Understanding Cat Eye Color Changes

If you have had a pet cat from the time it was a young kitten, you may have noticed that the color of its eyes changes over time. Cat eye color is somewhat variable, especially in the first stage of development. However, feline eye color changes may also indicate serious health concerns that warrant medical attention. Consequently, it is important to understand when and why a cat’s eye color may change.

Kitten Eye Color

Most kittens are born with blue eyes. As a kitten’s sense of sight develops over the next several weeks, his eyes begin to take on a variety of other colors. Eventually, at somewhere between 3 and 8 weeks of age, your kitten will probably have eyes that are flecked a mixture of browns, yellows and oranges. It is not uncommon to see shades of green and amber as well.

An older cat with blue eyes may have sustained eye damage or may be blind. However, blinded cats may have eyes of any number of color combinations, so blue eyes are not a strong indicator of cat eye problems.

Changing Eye Color Later in Life

Once a kitten’s eyes have developed completely, by about 3 months of age, his eyes should be done changing color. If, at this point, you detect any other eye color changes, it may be a sign of eye damage or a serious underlying medical condition. Cases in which a cat’s eyes change color dramatically over a short period of time are of particular concern.

While changing eye color may indicate a relatively common medical concern such as cat eye infection, it may also suggest the presence of more serious, and potentially fatal, ailments. Another relatively common eye condition is called uveitis. Uveitis is an inflammation of the eyeball that may lead to permanent eye damage if left untreated. Cats experiencing uveitis often develop abnormally yellow or red-orange colored eyes.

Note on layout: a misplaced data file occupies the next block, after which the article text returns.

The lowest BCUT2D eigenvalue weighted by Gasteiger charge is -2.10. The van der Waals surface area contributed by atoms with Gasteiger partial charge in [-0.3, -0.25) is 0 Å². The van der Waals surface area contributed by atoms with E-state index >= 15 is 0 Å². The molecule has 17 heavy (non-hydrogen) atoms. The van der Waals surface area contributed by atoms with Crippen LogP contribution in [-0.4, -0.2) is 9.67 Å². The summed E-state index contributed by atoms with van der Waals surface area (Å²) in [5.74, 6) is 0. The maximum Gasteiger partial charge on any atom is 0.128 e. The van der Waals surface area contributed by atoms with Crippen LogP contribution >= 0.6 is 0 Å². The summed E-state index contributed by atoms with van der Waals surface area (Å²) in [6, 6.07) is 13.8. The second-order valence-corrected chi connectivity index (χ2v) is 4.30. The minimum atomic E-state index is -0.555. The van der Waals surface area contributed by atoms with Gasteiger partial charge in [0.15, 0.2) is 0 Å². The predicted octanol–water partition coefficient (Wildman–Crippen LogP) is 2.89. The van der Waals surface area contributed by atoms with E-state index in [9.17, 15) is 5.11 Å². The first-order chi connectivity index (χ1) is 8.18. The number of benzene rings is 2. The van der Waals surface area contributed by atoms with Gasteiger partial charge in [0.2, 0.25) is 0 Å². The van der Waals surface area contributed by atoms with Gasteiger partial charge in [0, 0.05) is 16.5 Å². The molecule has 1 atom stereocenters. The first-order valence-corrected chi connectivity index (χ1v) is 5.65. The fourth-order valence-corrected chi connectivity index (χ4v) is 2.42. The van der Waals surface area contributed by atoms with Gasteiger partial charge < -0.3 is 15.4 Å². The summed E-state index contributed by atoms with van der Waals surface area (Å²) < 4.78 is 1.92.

Cat Eye Color as an Indicator of Serious Disease

If your cat’s eyes suddenly seem dark yellow or unusually brown, your cat may be suffering from a more serious underlying health condition. Changes in color of this type often indicate a buildup of red blood cells in the eyeball. This may be caused by eye trauma, an uncommon eye infection or even feline leukemia or AIDS.

Pay attention to the color and complexion of your cat’s eyes. Your ability to identify a wide range of feline health issues, eye-related and otherwise, may be partially or completely dependent upon your ability to recognize changes to the color of his eyes. If your cat’s eyes change color unexpectedly, gather as much information about your cat’s health as you can and schedule an appointment with a veterinarian. Your prompt action will help to ensure that your veterinarian is able to identify and treat any underlying medical condition responsible for the change in eye color.